Leo III, called the Isaurian or alternatively the Syrian (Greek: Λεων Γ΄ ο Ισαυρος), was Roman Emperor and Caliph of Islam from 717 to 741. Born in Syria to a middle-class landowning family, he joined the army as a junior officer at an early age and quickly rose through the ranks. He fought alongside Tiberius III to repel the 705 attempt by Justinian II to retake the throne, and afterwards became one of the emperor's most trusted generals.
In 617 he was present at the Battle of Mylasa when Emperor Theodosius III was defeated and killed by the Bulgars. Leo managed to regroup the survivors of the Roman army and successfully resisted further Bulgar advances until the end of the campaigning season, when the latter were forced to fall back for the winter. Leo was soon acclaimed Emperor by his troops and, since he was by far the most powerful contender for the position, he was unanimously confirmed as such by the Antiochene Senate upon his return to the capital in October.
As Emperor, Leo strengthened the garrisons in Phrygia and Lydia, preventing the Asian conquests of the Bulgars from spreading further east. He also allied with the Khazars against the resurgent Persian threat, and supported the exiled Sassanid prince Narsieh in his efforts to recover the Persian throne. In 639 he even received an embassy from Tang China led by General Gao Xianzhi, China having become embroiled once more in Central Asian affairs as the Persian Empire destabilised.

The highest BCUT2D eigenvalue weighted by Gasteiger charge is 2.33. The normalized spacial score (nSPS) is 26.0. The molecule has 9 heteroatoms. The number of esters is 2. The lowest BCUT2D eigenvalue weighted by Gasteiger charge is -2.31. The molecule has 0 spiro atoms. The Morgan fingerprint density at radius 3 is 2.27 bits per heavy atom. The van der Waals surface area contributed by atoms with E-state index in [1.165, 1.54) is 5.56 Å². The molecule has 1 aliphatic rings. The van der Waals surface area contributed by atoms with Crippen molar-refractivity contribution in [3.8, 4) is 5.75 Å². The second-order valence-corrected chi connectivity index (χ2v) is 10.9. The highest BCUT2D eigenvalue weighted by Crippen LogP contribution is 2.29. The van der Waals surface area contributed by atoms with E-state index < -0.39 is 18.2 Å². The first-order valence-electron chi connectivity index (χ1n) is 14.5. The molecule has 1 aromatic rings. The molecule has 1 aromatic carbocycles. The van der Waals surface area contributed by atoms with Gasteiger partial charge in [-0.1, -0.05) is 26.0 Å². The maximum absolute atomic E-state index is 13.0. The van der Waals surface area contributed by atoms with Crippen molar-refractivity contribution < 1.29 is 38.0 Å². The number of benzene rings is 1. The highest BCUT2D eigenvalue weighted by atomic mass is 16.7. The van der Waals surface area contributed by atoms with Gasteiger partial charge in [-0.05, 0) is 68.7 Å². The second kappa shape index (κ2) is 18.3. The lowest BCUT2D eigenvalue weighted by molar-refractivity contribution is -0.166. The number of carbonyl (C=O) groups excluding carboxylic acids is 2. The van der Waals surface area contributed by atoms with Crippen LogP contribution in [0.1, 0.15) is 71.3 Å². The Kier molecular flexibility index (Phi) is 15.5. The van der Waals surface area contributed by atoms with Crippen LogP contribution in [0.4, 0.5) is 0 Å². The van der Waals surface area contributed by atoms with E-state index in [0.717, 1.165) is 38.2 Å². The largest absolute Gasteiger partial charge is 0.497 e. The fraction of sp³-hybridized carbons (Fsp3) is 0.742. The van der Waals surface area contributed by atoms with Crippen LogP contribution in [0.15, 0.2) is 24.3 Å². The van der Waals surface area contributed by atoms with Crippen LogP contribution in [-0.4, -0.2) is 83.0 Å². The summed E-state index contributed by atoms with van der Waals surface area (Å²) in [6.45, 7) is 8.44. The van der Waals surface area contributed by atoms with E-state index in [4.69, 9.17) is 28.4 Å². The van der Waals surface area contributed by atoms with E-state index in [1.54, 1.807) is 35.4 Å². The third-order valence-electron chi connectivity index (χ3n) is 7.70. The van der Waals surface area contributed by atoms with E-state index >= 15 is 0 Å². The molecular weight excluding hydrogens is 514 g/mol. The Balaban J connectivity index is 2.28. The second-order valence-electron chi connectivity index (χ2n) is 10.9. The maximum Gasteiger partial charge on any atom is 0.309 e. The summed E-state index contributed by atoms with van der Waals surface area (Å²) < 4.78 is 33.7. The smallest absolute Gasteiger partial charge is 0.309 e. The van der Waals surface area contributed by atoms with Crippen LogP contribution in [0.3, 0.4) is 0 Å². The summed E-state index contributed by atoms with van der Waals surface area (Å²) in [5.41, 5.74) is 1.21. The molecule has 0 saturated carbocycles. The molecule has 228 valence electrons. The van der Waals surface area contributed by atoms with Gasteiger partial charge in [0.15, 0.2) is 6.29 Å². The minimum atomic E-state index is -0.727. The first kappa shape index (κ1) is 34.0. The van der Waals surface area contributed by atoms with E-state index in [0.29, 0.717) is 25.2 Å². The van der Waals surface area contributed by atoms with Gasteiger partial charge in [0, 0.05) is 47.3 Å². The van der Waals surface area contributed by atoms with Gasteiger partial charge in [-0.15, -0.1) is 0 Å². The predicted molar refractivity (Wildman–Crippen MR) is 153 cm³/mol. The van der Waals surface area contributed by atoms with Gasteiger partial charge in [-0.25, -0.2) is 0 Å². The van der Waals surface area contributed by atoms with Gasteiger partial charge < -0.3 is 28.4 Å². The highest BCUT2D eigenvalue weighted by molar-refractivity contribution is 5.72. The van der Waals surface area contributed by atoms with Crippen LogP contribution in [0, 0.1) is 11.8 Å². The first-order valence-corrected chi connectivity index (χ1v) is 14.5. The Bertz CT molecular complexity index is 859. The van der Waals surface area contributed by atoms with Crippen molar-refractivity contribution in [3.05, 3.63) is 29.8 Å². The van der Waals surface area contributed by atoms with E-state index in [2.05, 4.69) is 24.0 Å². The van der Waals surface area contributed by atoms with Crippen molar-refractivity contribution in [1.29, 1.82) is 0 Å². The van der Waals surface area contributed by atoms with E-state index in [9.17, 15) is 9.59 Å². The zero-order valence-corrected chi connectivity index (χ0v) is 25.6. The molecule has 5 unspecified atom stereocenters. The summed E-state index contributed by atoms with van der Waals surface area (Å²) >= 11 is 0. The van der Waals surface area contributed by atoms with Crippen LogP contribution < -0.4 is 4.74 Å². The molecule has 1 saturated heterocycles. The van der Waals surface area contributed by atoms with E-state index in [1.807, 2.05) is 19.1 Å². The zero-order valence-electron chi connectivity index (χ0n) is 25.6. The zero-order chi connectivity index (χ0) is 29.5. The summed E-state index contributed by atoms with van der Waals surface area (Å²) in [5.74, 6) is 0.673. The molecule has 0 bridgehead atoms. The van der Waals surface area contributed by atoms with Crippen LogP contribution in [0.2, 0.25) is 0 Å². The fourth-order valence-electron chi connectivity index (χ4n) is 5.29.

At home, Leo is noted for beginning the iconoclasm, or destruction of religious icons. Icons were strictly forbidden under Islamic law due to the dangers of idolatry, but nevertheless they had been tolerated by the Romans ever since the days of Heraclius. By destroying the icons, Leo was trying to shake off the last remnants of Christian thought within the empire, but his sudden actions provoked a violent backlash. After almost a century of religious conflict, the controversy finally ended with icons once more being tolerated, though heavily restricted.
Leo the Isaurian died in 741. He was succeeded as senior emperor by his son, Constantine V.